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Green ribbon honoring ovarian cancer.

Don't miss the early warning signs of ovarian cancer

While ovarian cancer accounts for only 2.5 percent of cancers in women, it is the fifth-leading cause of cancer-related death. That is because it is difficult to detect and usually diagnosed at later stages.  

“Ovarian cancer is difficult to detect because we don’t have a good screening test for it and the symptoms are super vague,” says Tia Guster, M.D., an obstetrician and gynecologist at Piedmont. “The prevalence of ovarian cancer in the general population is pretty low, which is good because it’s hard to detect and when it is detected, it’s usually at stage III or IV, when it is harder to treat. If we had a test that could detect ovarian cancer in stage I, patients would have a 90 percent survival rate.”

Research has not found any definitive ways to prevent ovarian cancer, so it’s important to know the risk factors and early symptoms.

Ovarian cancer risk factors

The following factors can increase your risk of ovarian cancer:

  • Age: It is most common in women ages 55 to 64

  • Current health conditions: Including polycystic ovarian syndrome (PCOS), endometriosis and obesity

  • Family history of the disease: Either your mother, grandmother, sister or daughter has had ovarian cancer

  • Reproductive health: Starting your period before age 12, going through menopause after age 50 and/or taking hormone replacement therapy

  • Fertility: History of infertility, never giving birth and/or never taking oral contraceptives

  • Genetic factors: Having the breast cancer gene 1 (BRCA1), breast cancer gene 2 (BRCA2) or Lynch Syndrome, an inherited syndrome also called hereditary nonpolyposis colorectal cancer (HNPCC)

  • Personal history of cancer: Including breast cancer, uterine cancer or colorectal cancer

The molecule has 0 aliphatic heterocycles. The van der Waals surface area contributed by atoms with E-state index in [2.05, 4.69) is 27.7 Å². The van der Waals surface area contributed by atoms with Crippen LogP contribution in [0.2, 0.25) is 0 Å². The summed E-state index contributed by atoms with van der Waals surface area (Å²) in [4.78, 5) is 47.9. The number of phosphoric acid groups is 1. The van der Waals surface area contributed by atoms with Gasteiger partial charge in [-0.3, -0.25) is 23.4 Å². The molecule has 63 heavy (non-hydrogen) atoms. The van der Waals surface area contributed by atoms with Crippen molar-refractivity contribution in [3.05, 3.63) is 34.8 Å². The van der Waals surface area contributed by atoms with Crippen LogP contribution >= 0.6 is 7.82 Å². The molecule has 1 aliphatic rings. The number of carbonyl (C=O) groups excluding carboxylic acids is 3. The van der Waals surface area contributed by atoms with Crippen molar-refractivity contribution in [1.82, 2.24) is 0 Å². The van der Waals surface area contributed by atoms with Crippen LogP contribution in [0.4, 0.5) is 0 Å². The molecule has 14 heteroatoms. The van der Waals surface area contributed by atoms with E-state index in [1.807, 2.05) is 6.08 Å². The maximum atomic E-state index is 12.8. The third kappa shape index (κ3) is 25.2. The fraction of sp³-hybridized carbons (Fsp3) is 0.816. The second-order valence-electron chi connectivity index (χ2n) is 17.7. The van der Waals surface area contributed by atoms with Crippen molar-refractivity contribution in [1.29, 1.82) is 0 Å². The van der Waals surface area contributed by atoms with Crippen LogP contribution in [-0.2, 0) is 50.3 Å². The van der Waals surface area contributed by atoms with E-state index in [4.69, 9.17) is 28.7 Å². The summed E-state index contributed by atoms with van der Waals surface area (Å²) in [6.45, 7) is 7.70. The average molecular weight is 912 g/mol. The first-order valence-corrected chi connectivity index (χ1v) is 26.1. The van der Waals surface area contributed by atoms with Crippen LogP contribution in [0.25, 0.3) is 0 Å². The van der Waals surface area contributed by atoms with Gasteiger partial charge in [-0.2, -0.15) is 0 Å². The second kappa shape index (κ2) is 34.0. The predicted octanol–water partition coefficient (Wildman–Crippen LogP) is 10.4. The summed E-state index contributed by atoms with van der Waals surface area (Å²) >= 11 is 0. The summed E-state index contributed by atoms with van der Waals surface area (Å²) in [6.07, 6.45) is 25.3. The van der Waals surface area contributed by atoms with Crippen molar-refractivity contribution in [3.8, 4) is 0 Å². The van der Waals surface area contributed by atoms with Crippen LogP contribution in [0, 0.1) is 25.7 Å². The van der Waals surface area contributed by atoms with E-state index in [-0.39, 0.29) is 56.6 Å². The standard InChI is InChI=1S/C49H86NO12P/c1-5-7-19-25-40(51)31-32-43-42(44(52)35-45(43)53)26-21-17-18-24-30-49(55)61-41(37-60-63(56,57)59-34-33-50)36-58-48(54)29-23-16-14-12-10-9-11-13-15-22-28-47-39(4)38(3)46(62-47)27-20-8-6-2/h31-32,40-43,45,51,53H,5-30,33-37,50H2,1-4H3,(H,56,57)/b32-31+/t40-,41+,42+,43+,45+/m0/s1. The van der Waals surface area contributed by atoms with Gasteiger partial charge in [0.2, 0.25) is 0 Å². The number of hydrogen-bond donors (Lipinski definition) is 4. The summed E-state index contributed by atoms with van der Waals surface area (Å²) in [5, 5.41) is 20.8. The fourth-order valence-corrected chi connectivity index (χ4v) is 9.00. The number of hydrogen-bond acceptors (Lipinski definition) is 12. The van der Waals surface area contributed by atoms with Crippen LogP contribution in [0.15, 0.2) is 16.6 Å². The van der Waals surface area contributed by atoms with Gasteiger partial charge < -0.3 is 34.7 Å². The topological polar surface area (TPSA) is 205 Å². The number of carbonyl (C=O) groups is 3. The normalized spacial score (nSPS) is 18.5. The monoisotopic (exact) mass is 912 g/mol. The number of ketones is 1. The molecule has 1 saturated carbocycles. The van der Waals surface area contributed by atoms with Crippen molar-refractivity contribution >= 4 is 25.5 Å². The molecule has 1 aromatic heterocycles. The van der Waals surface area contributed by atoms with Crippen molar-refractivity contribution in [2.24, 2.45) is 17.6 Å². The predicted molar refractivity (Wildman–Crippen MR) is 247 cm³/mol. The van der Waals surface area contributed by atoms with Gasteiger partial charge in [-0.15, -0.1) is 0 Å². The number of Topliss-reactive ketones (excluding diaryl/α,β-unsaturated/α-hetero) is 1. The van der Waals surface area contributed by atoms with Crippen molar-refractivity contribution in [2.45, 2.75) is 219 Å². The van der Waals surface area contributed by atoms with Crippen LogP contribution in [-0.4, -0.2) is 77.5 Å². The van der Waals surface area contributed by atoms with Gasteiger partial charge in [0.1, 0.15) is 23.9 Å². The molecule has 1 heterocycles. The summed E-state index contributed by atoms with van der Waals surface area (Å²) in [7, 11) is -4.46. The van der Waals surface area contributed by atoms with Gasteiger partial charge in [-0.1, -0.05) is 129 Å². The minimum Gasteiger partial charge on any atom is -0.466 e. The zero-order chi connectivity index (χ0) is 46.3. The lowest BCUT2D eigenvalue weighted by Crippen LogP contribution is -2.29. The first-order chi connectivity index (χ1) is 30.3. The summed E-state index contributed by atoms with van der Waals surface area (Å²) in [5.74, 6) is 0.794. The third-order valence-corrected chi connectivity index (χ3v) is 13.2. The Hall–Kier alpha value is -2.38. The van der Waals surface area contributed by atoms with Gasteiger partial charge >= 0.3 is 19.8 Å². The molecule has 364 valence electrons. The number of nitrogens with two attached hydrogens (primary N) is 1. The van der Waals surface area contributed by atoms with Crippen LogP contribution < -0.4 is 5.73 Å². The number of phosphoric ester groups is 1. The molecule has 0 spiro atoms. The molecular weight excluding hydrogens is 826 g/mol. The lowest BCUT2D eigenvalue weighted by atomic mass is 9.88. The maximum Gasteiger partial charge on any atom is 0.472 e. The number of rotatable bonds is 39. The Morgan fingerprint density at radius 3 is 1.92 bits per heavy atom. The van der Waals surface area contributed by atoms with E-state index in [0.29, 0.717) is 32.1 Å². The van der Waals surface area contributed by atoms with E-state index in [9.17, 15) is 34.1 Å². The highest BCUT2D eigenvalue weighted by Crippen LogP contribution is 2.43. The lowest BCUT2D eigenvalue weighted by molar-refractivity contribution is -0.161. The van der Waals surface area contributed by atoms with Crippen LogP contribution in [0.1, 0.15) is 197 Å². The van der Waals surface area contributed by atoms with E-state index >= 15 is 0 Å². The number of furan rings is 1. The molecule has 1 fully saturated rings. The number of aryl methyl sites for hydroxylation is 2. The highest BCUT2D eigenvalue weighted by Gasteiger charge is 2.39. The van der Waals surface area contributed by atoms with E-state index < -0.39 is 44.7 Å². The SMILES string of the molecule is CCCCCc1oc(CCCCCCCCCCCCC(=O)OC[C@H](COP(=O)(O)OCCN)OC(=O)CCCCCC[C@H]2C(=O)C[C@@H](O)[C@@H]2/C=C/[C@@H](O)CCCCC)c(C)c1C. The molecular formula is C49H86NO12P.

The following factors may reduce your risk of ovarian cancer:

  • Oral contraceptives: All medications can have side effects, so talk to your doctor to see if birth control pills are right for you

  • Reproductive factors: Pregnancy and breastfeeding  

  • Surgical procedures: Including surgical removal of the ovaries or fallopian tubes, hysterectomy or tubal ligation (there are risks associated with all surgeries; if you are at high risk for ovarian cancer, talk to your doctor to see if this is right for you)

Keep in mind, just because you have one or more of these risk factors doesn’t mean you will develop ovarian cancer. Most women don’t get ovarian cancer and some women who develop the disease don’t have any risk factors.

Early warning signs of ovarian cancer you shouldn’t ignore

Ovarian cancer has symptoms, but they can seem minor or mimic other conditions. Dr. Guster stresses the importance of knowing and listening to your body. If something doesn’t seem right or if symptoms occur more than 12 times in a month, talk to your gynecologist. Warning signs include:

  • Abdominal and pelvic pain

  • Bloating

  • Changes in urinary urge or frequency

  • Difficulty eating

  • Early satiety – getting full early when eating

  • Increased abdominal size

“It’s your body,” says Dr. Guster. “If my patient doesn’t think something is right, I don’t think something’s right. Don’t be quieted. If someone listens to your story and you’re not satisfied with the results, keep looking.” 

Learn more about women’s health from Piedmont experts.

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